In retrospect, I’m really puzzled by what is so damning about the Flynn leak to them. I mean, don’t get me wrong, I’m very sympathetic to the complaint that the contents of the intercepts did get leaked. If you’re not, you should be. Imagine how you’d feel if a Muslim kid got branded as a terrorist because he had a non-criminal discussion with someone like Anwar al-Awlaki? (Of course, in actual fact what happened is the Muslim kids who had non-criminal discussions with Awlaki had FBI informants thrown at them until they pressed a button and got busted for terrorism, but whatever.)

But Rooney and Gowdy and maybe even Nunes seemed worried that their colleagues in the House have seen someone like them — not a young Muslim, but instead a conservative white man — caught up in FISA, which has suddenly made them realize that they too have conversations all the time that likely get caught up in FISA?

Or are they worried that the public discussion of FISA will expose them for what they are, utterly negligent overseers, who don’t understand how invasive of privacy FISA currently is?

If it’s the latter, their efforts to assuage concerns should only serve to heighten those concerns. These men know so little about FISA they don’t even understand what questions to ask.

In any case, after today’s hearing I am beginning to suspect the IC doesn’t like to have public hearings not because someone like me will learn something, but because we’ll see how painfully little most of the so-called overseers have learned in all the private briefings the IC has given them. If these men don’t understand the full implications of incidental collection, two months after details of Flynn’s conversations have been leaked, then it seems likely they’ve been intentionally mis or underinformed.

Or perhaps they’re just not so bright.

Marcy has been blogging full time since 2007. She’s known for her live-blogging of the Scooter Libby trial, her discovery of the number of times Khalid Sheikh Mohammed was waterboarded, and generally for her weedy analysis of document dumps.

Marcy Wheeler is an independent journalist writing about national security and civil liberties. She writes as emptywheel at her eponymous blog, publishes at outlets including the Guardian, Salon, and the Progressive, and appears frequently on television and radio. She is the author of Anatomy of Deceit, a primer on the CIA leak investigation, and liveblogged the Scooter Libby trial.

Marcy has a PhD from the University of Michigan, where she researched the “feuilleton,” a short conversational newspaper form that has proven important in times of heightened censorship. Before and after her time in academics, Marcy provided documentation consulting for corporations in the auto, tech, and energy industries. She lives with her spouse and dog in Grand Rapids, MI.

38 replies
  1. klynn says:

    I honestly saw these exchanges in the hearing as theater that in the end, revealed their lack of knowledge.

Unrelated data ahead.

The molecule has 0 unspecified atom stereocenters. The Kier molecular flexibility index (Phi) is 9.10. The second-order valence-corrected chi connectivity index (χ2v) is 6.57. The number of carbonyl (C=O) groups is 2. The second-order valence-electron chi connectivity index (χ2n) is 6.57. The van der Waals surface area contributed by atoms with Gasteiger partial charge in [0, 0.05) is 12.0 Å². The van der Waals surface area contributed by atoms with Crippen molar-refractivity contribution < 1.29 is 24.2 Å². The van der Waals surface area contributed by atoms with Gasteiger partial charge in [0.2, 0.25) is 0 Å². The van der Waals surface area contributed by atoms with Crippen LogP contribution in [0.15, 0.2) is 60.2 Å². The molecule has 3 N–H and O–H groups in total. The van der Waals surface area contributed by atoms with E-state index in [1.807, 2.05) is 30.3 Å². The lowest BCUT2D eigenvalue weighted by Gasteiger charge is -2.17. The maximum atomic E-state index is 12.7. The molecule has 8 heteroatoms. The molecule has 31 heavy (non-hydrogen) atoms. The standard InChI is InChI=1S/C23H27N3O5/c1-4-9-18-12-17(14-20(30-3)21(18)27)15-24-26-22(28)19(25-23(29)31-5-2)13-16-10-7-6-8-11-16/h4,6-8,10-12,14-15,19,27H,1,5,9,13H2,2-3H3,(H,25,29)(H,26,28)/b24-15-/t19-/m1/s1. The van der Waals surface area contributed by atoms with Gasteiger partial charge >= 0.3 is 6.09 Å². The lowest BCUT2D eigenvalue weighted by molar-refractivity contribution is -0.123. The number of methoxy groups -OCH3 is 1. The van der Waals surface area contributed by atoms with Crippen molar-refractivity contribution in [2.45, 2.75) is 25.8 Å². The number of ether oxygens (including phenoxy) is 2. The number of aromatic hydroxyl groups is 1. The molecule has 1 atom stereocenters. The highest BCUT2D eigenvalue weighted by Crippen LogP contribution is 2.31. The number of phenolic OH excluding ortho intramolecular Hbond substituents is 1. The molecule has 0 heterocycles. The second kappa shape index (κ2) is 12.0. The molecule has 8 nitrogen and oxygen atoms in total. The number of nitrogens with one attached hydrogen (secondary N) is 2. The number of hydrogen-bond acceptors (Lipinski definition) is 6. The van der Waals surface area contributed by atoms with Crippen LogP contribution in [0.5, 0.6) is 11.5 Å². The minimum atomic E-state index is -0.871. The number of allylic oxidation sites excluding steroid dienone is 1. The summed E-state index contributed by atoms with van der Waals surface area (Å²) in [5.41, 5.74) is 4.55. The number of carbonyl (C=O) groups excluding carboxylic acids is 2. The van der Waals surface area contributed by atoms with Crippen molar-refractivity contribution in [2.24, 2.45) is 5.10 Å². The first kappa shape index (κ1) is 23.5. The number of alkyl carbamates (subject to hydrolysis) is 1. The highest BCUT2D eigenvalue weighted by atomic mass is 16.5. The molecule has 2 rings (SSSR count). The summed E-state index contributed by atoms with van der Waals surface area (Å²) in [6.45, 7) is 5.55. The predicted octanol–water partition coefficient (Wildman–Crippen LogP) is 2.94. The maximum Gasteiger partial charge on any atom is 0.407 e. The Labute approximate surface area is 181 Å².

2. greengiant says:

    My impression is that the masking unmasking discussion was an attempt by team Trump to validate the Obama “wiretap” tweet. Think they are going after who leaked, “transcripts”, and unmasking in order to tie it back to Obama White House per NYTimes article. Comey and Rogers probably have small clues, but if there were “bona fide” transcripts made inside or outside 702 outside of their knowledge, like they were unmasked under a Clapper minion for example or some paperless trail from the FBI or Secret Service Treasury computer crime unit or other TLA. All “not to my knowledge” answers are “white lies” like Clapper and Hayden used to make to conceal methods and sources.. The new way to buy influence is to buy a property or penthouse from Trump or Kushner. The joke of the day is breitbart ragging that Manafort has no Russian ties, like he only took in about 19 million in cash from Putin’s man in the Ukraine to pay for “lobbying” in DC. If anyone in DC has been doing their job then Trump should have been under investigation since at least the convention. Sucks to work at a TLA where everyone is corrupt. What a coincidence that the most rabid Wikileaks/Intercept/Snowden haters are now supposedly connecting the dots on Trump.

  3. jjohannson says:

    I didn’t find Adam Schiff’s prosecutorial narrative to be posturing at all. It felt somber, cogent and fraught with danger for the Republic.

    • emptywheel says:

      It also suffered from a huge error, in that he claimed the attack started in July as if it were a response to the change in platform. As the GOP laid out later in the hearing, the changes were not as often characterized. More important, the attack started in either March or June, depending on how you’re counting.

      But aside from that, sure.

      • Jim Snyder says:

        Marcy, long-time lurker.

        Could you explain what you mean by “changes were not as often characterized”?

        The relevant statement in the GOP platform reads “”We also support providing appropriate assistance to the armed forces of Ukraine …” (platform.pdf at gop.org, page 42, para 1.)